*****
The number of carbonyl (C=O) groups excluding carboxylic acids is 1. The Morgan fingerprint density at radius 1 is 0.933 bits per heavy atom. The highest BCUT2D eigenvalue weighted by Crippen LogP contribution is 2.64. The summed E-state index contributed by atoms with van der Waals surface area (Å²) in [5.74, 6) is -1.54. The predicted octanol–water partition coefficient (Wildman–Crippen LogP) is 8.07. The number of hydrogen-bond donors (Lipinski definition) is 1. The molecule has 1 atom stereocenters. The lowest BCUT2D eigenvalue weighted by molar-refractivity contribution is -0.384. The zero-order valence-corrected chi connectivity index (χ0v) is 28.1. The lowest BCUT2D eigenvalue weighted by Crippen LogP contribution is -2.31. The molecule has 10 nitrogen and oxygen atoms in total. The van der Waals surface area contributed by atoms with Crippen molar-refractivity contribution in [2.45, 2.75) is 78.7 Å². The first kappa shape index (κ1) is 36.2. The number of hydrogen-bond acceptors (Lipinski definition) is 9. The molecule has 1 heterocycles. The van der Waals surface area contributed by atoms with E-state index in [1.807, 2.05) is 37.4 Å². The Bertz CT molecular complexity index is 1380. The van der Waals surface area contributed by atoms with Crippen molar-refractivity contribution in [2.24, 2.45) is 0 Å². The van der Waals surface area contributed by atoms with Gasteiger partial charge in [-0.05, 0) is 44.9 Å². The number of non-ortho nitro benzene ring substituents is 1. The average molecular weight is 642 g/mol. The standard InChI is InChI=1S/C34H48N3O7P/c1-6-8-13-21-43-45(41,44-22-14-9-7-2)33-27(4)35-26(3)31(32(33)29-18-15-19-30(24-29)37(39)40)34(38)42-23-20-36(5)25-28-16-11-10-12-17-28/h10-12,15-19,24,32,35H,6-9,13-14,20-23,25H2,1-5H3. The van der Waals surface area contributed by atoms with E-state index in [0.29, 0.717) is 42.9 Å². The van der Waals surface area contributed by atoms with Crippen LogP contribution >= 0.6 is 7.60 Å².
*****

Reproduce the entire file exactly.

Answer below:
The number of carbonyl (C=O) groups excluding carboxylic acids is 1. The Morgan fingerprint density at radius 1 is 0.933 bits per heavy atom. The highest BCUT2D eigenvalue weighted by Crippen LogP contribution is 2.64. The summed E-state index contributed by atoms with van der Waals surface area (Å²) in [5.74, 6) is -1.54. The predicted octanol–water partition coefficient (Wildman–Crippen LogP) is 8.07. The number of hydrogen-bond donors (Lipinski definition) is 1. The molecule has 1 atom stereocenters. The lowest BCUT2D eigenvalue weighted by molar-refractivity contribution is -0.384. The zero-order valence-corrected chi connectivity index (χ0v) is 28.1. The lowest BCUT2D eigenvalue weighted by Crippen LogP contribution is -2.31. The molecule has 10 nitrogen and oxygen atoms in total. The van der Waals surface area contributed by atoms with Crippen molar-refractivity contribution in [2.45, 2.75) is 78.7 Å². The first kappa shape index (κ1) is 36.2. The number of hydrogen-bond acceptors (Lipinski definition) is 9. The molecule has 1 heterocycles. The van der Waals surface area contributed by atoms with E-state index in [1.807, 2.05) is 37.4 Å². The Bertz CT molecular complexity index is 1380. The van der Waals surface area contributed by atoms with Crippen molar-refractivity contribution in [2.24, 2.45) is 0 Å². The van der Waals surface area contributed by atoms with Gasteiger partial charge in [-0.05, 0) is 44.9 Å². The number of non-ortho nitro benzene ring substituents is 1. The average molecular weight is 642 g/mol. The standard InChI is InChI=1S/C34H48N3O7P/c1-6-8-13-21-43-45(41,44-22-14-9-7-2)33-27(4)35-26(3)31(32(33)29-18-15-19-30(24-29)37(39)40)34(38)42-23-20-36(5)25-28-16-11-10-12-17-28/h10-12,15-19,24,32,35H,6-9,13-14,20-23,25H2,1-5H3. The van der Waals surface area contributed by atoms with E-state index in [0.29, 0.717) is 42.9 Å². The van der Waals surface area contributed by atoms with Crippen LogP contribution >= 0.6 is 7.60 Å².